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The Surety Bond Blog

Category Archives: Money Transmitter Bonds

Advice and personal perspectives of industry professionals with experience writing money transmitter surety bonds.

03
Apr
2012

Illinois Currency Exchange Bond

Illinois legislatures have enacted a new bill concerning check sellers, money transmitters, small loan companies, etc. The bill is titled SB 87/HB 159 and boosts the surety bond required for community currency exchanges from $10,000 to $50,000. This affects establishments providing services for cashing checks, money orders, etc. The Director of Financial Institutions is authorized read more »




15
Dec
2011

Surety Industry Deceptively Booming Despite Recession

The world of surety seems to be doing just fine amidst the down economy. There are still a lot of construction jobs available and many bonds to be written; but could the healthy appearance of the surety industry be somewhat of an illusion?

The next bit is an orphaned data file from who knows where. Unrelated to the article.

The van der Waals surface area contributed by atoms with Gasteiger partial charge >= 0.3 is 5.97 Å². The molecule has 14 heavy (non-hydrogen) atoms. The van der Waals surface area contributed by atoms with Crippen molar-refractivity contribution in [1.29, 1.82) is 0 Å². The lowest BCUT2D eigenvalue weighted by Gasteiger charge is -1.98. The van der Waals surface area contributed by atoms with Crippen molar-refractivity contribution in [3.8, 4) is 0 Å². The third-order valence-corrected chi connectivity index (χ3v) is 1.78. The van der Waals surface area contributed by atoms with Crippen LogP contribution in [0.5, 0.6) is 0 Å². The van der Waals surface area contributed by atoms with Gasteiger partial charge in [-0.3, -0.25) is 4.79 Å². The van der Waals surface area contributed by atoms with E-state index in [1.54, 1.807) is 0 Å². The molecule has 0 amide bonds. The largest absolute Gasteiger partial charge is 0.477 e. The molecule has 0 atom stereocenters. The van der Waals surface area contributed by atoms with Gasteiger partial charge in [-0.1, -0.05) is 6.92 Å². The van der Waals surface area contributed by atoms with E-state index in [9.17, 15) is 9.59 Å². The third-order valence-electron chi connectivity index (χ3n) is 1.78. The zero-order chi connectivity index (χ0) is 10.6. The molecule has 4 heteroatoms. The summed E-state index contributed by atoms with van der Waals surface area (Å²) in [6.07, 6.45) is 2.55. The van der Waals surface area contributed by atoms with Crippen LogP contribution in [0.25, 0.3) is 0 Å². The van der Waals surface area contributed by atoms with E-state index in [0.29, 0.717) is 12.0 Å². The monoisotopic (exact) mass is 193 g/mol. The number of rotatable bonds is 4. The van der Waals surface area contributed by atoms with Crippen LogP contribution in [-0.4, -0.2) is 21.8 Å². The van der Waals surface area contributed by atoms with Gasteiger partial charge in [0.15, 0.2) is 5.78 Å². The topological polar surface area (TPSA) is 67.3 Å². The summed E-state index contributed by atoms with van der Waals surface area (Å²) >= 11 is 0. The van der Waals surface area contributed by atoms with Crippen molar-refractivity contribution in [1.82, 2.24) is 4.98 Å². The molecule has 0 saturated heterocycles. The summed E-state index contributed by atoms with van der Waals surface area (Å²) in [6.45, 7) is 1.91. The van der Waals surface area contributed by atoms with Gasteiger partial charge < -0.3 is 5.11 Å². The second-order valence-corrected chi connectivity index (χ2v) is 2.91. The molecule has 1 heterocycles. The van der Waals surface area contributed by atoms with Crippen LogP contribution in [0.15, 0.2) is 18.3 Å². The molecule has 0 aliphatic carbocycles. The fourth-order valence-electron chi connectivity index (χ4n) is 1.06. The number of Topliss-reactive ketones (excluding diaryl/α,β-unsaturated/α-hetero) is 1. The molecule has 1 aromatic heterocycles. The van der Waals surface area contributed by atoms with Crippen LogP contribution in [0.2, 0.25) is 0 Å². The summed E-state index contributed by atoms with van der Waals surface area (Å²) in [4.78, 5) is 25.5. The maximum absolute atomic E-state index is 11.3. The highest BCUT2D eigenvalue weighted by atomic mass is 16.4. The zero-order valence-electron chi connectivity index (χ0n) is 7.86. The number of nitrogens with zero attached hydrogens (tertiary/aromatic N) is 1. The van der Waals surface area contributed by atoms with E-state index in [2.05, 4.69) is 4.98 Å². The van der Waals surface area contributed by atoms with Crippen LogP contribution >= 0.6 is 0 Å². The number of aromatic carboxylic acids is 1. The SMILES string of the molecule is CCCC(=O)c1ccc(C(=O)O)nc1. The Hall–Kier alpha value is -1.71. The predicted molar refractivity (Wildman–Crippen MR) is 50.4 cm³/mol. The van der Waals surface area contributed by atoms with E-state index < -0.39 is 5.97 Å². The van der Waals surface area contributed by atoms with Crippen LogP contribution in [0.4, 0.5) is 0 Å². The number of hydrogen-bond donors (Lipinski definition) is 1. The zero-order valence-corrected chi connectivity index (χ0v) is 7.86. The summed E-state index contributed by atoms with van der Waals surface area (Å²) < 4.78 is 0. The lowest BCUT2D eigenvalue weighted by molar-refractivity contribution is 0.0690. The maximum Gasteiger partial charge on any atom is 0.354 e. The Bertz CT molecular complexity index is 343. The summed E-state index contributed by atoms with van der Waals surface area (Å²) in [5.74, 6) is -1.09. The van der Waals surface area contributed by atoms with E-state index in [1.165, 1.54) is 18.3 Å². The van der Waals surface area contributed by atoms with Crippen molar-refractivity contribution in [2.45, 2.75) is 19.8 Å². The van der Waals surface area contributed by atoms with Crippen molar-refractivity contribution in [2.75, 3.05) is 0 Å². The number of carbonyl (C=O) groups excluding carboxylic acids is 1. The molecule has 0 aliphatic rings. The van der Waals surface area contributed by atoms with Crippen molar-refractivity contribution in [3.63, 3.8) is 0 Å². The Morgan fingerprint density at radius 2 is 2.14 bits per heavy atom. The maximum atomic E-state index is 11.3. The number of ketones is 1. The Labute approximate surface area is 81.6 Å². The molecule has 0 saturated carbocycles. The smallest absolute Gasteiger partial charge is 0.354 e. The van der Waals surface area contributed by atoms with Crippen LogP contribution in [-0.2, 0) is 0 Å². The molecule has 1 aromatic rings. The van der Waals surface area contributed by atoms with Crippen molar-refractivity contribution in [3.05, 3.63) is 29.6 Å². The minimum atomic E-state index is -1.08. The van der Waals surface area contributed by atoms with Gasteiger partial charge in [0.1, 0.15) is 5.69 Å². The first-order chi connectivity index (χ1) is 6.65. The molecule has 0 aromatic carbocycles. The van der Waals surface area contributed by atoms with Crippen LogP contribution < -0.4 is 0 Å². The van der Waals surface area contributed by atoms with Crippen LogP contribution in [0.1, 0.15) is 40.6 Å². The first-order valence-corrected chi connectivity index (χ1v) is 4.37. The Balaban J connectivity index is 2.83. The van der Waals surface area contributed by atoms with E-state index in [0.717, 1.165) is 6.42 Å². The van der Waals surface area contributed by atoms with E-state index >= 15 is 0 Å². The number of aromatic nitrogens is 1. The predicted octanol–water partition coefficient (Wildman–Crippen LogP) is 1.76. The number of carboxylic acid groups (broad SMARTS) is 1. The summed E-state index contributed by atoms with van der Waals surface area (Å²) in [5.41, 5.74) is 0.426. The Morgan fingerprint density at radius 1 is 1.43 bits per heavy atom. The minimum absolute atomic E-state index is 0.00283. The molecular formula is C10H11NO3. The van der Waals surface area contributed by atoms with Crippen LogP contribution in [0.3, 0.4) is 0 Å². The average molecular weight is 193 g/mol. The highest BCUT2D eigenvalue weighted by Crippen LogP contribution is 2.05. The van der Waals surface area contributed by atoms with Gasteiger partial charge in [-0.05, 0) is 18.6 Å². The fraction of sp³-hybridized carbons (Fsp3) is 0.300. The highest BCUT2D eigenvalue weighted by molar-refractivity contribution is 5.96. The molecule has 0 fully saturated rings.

23
Sep
2011

Public Officials Blindly Writing Surety Law

Legislatures in Texas have enacted a new law directly affecting the surety bond industry. When one looks at the changes included in the bill, it’s hard to see what it actually accomplishes; it raises the question of whether the legislators writing laws affecting the world of surety have adequate knowledge of the industry.




04
Sep
2011

Arkansas Money Transmitter Bond




02
Sep
2011

Surety Bonds: Moving From Paper To The Digital Age

The surety bond industry has been stubborn when it comes to any kind of change. For the most part, things have been done the same way for years while ignoring technological advances. As of recent, companies have begun to embrace the digital age and have been harnessing it to improve and evolve the industry.




05
May
2011

Arkansas Money Transmitter Bond Revision

Both money service and money transmitter companies are affected by a new bill that was enacted in the state of Arkansas. The new bill is called SB 785 and boosts the maximum surety bond amount required of money transmitters from $250,000 to $300,000. The old bill called for a surety bond of $50,000 with an read more »